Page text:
5. Rejda Ch 19 and 20 HW Solutions(1)

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Oct 30, 2023
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HW 5: Ch 19 and 20 Ch 19 Case Application a-d Application Questions 4, 5, and 6 Ch 20 Application Questions 1, 2, 6, and 7
Ch 19 Case Application a-d a. There are four elements of negligence: (1) Existence of a legal duty to use reasonable care. Michael has a legal duty to protect others from harm. This also includes a legal duty toward Nate. Michael should have been aware of Nate's presence and should not have fired into the bush without first determining Nate's location. The first requirement is met. (2) Failure to perform that duty. Michael quickly fired the rifle into the bush without first determining if Nate or a deer caused the movement. It appears that Michael did not take the necessary precautions to protect Nate from harm. The second requirement is met. (3) Damages or injury to the claimant. Since Nate was injured, this requirement is met. (4) Proximate cause relationship. There must be an unbroken chain of events between the negligent act and infliction of damages. In this case, Michael's actions were the proximate cause of loss. The four requirements of a negligent act are satisfied, and Michael is guilty of negligence. b. Under the contributory negligence doctrine, if a person contributes to his or her injury, the injured person cannot collect damages. Nate should be aware of the dangers in hunting. If he contributed to his own injury and the state uses contributory negligence, he should not collect. Michael will have to show, however, that Nate is guilty of contributory negligence. c. Yes. The damage award would be reduced. Under the comparative negligence doctrine, if an injured person contributed to the injury, he or she can still collect damages but the damage award will be reduced. d. Michael would be considered a trespasser since he did not obtain permission to hunt on the farmer's land. In general, a trespasser takes the property as he or she finds it. The farmer has no legal obligation to warn Michael of the marshy pond and is not liable for damages. Application Questions 4, 5, and 6 4. Under a pure comparative negligence law, you can collect damages for your injury even if you are negligent, but your damage award is reduced proportionately. Mathew has actual damages of $50,000. Because he is 40 percent at fault, his damage award is reduced 40 percent. Mathew will collect $30,000 for his injury. 5. Dr. Jones is presumed negligent under the doctrine of res ipsa loquitor: "the thing speaks for itself." The fact that the incision was made on the wrong knee is grounds for recovery under this doctrine. The surgeon had exclusive control over the surgical procedure, the patient did not contribute to the error in any way, and arthroscopic surgery on the wrong knee normally does not occur unless negligence is involved. 6. The legal doctrine that might apply in this case is the last clear chance rule. This rule states that a plaintiff who is endangered by his or her own negligence can still recover damages from the defendant if the defendant has a last clear chance to avoid the accident but fails to do so. If Sarah can prove that the motorist had a last clear chance to avoid hitting her, the motorist would be guilty of negligence.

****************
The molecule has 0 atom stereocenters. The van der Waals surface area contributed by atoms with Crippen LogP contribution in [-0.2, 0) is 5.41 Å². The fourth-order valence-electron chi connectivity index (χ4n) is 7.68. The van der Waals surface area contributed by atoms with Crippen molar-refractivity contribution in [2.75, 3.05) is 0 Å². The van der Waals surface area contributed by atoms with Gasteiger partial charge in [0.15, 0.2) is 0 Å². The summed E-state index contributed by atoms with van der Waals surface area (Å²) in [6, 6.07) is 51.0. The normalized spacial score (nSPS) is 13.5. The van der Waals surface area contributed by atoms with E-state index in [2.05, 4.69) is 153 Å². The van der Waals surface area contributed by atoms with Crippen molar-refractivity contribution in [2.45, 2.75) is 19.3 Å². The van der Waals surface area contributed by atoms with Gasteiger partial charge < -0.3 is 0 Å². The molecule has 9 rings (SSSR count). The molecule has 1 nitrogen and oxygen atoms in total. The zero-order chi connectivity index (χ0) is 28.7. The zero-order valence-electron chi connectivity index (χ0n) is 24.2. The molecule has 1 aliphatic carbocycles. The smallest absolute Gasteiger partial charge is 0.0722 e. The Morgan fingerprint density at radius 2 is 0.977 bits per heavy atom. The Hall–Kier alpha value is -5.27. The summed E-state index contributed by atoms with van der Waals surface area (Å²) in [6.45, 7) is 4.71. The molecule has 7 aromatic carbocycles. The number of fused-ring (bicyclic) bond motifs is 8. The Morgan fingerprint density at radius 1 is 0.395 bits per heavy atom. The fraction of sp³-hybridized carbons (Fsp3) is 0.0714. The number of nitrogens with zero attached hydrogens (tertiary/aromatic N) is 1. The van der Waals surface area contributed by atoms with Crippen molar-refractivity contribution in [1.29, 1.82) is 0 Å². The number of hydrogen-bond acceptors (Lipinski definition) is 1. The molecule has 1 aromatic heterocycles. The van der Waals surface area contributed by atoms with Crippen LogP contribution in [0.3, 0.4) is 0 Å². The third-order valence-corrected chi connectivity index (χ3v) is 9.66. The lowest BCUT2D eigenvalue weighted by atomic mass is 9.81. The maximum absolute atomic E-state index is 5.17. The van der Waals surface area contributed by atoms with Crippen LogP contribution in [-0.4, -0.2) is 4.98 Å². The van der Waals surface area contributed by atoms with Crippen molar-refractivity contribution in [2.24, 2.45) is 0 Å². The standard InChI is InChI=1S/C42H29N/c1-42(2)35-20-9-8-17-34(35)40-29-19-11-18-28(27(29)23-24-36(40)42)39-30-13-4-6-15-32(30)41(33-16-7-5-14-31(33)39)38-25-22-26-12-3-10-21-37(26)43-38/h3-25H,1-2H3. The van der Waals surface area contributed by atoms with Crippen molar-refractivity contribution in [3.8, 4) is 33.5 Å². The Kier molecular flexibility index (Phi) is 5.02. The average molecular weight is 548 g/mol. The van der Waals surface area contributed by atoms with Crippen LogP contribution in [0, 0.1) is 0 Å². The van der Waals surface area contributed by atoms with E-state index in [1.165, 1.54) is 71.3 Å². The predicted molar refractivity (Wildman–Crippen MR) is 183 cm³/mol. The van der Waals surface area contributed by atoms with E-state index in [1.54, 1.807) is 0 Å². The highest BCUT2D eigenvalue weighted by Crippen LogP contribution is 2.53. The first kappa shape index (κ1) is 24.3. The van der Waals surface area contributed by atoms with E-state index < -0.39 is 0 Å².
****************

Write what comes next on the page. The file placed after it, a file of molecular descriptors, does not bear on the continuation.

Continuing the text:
Ch 20 Application Questions 1, 2, 6, and 7 1.(a) Covered. Alan's son is covered as a member of the family. The maximum amount paid would be $100,000, which is the per-person limit. (b) Covered. The liability insurance on the borrowed car is primary, Alan's insurance is excess. Damage to the other car is covered under property damage liability for $15,000. Collision coverage, if any, on the friend's car would be primary, and Alan's policy would be excess. If there is no collision coverage on the friend's car, Alan's policy would be primary and would pay $4,500. (c) As the daughter's boyfriend had permission to use the vehicle, he would have coverage under Alan's policy, and $50,000 would be paid if he were legally liable. (d) Covered. Property damage to the house in the amount of $30,000 would be paid. The amount paid for damage to the family car is $7,500. The wife's medical expenses in the amount of $5,000 are also paid. (e) Covered. Under the uninsured motorists coverage, Alan would recover $15,000. (f) Not covered. The mechanic is not covered under Alan's policy. If a person is employed or engaged in the automobile business, liability arising out of operation of vehicles in the automobile business is excluded. However, the exclusion does not apply to the operation of any covered auto by the named insured, family member, or partner. (g) Covered. This loss is covered under Part D (coverage for damage to your auto). Loss caused by contact with a bird or animal is considered to be other-than-a-collision loss. The amount paid would be $2,000. (h) The broken window is covered as an other-than-a-collision loss; however, as the loss is less than the deductible, nothing would be paid. The theft of the camera and golf clubs is not covered under the PAP. (i) Covered. This loss is considered to be a collision loss. The amount paid is $1,500. ( j) Not covered. Liability coverage for commercial vehicles and large trucks used in a business, such as a large cement truck, is excluded under the liability section of the PAP. (k) Covered. From the facts, it appears that the girlfriend can establish a reasonable belief that permission to drive the automobile would have been given. However, the amount paid would be only $100,000. (l) Covered. The PAP covers liability arising out of non-owned golf carts. Thus, the loss is covered. 2. (a) Since Jason is a passenger in a covered auto, his medical expenses would be covered under Karen's PAP. (b) Scott is covered for the property damage to Gray's car. Any person using a covered auto is covered under the named insured's policy if there is a reasonable belief that permission to use the automobile exists. Karen is also covered under her PAP for the suit. (c) The spouse of the named insured is covered under the PAP. Thus, the husband is insured under Karen's policy. The liability coverage also extends to the occasional use of a non-owned automobile. However, the liability insurance on the friend's car would apply first, and Karen's insurance is excess. Thus, if the husband is legally liable for damage to the bicycle, the friend's policy would pay the claim. If the friend has no liability insurance, then Karen's policy is primary and would pay the claim. (d) Not covered. Intentional property damage or bodily injury is excluded under the PAP.